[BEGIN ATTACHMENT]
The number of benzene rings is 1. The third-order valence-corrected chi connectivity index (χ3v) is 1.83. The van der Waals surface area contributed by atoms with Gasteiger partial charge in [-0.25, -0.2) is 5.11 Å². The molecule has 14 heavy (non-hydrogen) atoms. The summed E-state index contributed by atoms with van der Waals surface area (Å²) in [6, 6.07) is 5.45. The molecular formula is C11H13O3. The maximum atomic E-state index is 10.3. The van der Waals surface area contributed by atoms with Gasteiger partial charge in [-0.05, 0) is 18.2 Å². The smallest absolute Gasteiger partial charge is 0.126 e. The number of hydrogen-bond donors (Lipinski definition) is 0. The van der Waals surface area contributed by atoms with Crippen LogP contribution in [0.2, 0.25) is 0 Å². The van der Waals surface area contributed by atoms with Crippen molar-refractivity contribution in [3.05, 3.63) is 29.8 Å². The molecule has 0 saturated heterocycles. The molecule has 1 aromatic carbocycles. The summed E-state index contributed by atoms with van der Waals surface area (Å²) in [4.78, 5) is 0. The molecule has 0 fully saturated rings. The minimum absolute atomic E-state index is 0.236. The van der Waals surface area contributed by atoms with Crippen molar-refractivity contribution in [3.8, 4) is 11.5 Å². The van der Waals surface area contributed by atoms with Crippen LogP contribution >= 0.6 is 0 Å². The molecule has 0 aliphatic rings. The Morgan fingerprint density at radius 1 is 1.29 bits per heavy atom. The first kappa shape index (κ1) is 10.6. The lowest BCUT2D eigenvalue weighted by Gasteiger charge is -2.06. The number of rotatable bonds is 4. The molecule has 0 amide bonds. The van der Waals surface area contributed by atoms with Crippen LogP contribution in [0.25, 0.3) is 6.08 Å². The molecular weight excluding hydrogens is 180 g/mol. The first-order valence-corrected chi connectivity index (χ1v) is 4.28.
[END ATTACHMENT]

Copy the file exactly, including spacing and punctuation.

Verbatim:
The number of benzene rings is 1. The third-order valence-corrected chi connectivity index (χ3v) is 1.83. The van der Waals surface area contributed by atoms with Gasteiger partial charge in [-0.25, -0.2) is 5.11 Å². The molecule has 14 heavy (non-hydrogen) atoms. The summed E-state index contributed by atoms with van der Waals surface area (Å²) in [6, 6.07) is 5.45. The molecular formula is C11H13O3. The maximum atomic E-state index is 10.3. The van der Waals surface area contributed by atoms with Gasteiger partial charge in [-0.05, 0) is 18.2 Å². The smallest absolute Gasteiger partial charge is 0.126 e. The number of hydrogen-bond donors (Lipinski definition) is 0. The van der Waals surface area contributed by atoms with Crippen LogP contribution in [0.2, 0.25) is 0 Å². The van der Waals surface area contributed by atoms with Crippen molar-refractivity contribution in [3.05, 3.63) is 29.8 Å². The molecule has 0 saturated heterocycles. The molecule has 1 aromatic carbocycles. The summed E-state index contributed by atoms with van der Waals surface area (Å²) in [4.78, 5) is 0. The molecule has 0 fully saturated rings. The minimum absolute atomic E-state index is 0.236. The van der Waals surface area contributed by atoms with Crippen molar-refractivity contribution in [3.8, 4) is 11.5 Å². The van der Waals surface area contributed by atoms with Crippen LogP contribution >= 0.6 is 0 Å². The molecule has 0 aliphatic rings. The Morgan fingerprint density at radius 1 is 1.29 bits per heavy atom. The first kappa shape index (κ1) is 10.6. The lowest BCUT2D eigenvalue weighted by Gasteiger charge is -2.06. The number of rotatable bonds is 4. The molecule has 0 amide bonds. The van der Waals surface area contributed by atoms with Crippen LogP contribution in [0.25, 0.3) is 6.08 Å². The molecular weight excluding hydrogens is 180 g/mol. The first-order valence-corrected chi connectivity index (χ1v) is 4.28.